Pat wrote:yes, rating the puzzles is pretty tough but how do we find decent puzzles to solve without some system of rating them?
Sheldon's puzzles happen to be Just Right for me at my present level.
Indeed, one of the (in my view, happy) challenges that we face. This is why I personally want to know who it is that is setting the puzzles and whether or not they are computer generated (and if the book doesn't say so, I don't buy it). I know that I can trust Pappocom - and yes, I've dubbed a few puzzles into the software myself - and I know that I can trust Nikoli. I have bought a book by Pete Sinden (this was an accident, since I had actually set out to buy a book by Peter Sterling, after reading on the Daily Mail website about how he sets the puzzles for the Daily Mail and how he had improved his puzzle setting from the early days) and was pleasantly surprised by it - these were some of the puzzles I dubbed into Pappocom's software!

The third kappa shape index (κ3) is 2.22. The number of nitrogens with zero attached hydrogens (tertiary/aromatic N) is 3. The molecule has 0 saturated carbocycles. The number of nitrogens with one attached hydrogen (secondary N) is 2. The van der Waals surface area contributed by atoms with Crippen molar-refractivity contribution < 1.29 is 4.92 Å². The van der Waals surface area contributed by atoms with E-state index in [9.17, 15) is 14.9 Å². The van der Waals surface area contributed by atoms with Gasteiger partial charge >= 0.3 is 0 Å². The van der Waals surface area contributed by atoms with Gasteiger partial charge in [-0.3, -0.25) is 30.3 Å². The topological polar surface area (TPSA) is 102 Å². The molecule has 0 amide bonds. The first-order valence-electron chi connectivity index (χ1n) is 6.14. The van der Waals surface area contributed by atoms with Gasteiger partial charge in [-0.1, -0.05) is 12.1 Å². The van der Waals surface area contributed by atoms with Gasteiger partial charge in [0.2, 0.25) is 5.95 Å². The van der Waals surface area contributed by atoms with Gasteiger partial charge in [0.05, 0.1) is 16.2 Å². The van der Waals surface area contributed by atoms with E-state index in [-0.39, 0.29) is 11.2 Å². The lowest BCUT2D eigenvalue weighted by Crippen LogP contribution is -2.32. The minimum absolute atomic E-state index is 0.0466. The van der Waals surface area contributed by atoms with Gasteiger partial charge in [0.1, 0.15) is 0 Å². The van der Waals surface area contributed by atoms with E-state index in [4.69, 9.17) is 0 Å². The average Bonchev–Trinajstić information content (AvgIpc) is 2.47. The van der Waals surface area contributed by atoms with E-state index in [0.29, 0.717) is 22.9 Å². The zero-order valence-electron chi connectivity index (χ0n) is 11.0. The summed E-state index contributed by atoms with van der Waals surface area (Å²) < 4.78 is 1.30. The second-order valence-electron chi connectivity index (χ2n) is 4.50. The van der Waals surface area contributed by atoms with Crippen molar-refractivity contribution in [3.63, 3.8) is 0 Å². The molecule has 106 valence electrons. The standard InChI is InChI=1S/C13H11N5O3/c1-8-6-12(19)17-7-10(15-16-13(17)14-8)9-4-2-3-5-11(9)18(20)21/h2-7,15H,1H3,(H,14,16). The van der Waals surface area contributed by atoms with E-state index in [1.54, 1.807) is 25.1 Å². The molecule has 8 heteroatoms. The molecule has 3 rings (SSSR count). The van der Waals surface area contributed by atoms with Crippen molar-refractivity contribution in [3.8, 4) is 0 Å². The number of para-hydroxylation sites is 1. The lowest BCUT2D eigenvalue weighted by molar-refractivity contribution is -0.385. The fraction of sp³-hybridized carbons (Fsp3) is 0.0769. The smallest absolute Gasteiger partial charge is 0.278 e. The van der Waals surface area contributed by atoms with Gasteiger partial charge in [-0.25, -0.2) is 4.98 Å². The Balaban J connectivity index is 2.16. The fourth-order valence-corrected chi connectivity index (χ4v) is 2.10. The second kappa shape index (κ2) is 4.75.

I still look at the books that are available and if they state the puzzle setter and method of setting and have some kind of introduction about what the author thinks makes a good sudoku, and it rings true with what has been stated here, then I have a fair idea that it is a reputable book.
At this stage it's still trial and error but if the book is brave enough to state who sets the puzzles and how they are set then they have given at least some
thought to the process and not just churned out 1,000 puzzles or so to generate income because Sudoku is popular just now.
I think that Tom Sheldon's book has an introduction and some hints and tips on how to solve - I didn't read it that closely though - which implies that he put some thought into his book. There is also a website listed, if I recall correctly.
Yes, it is
difficult to know who's puzzles are reputable and/or hard enough. Seems to me it's a matter of looking at what's available and making your choice. Or posting to this website and asking if anybody's heard of it (Peter Greene anybody?).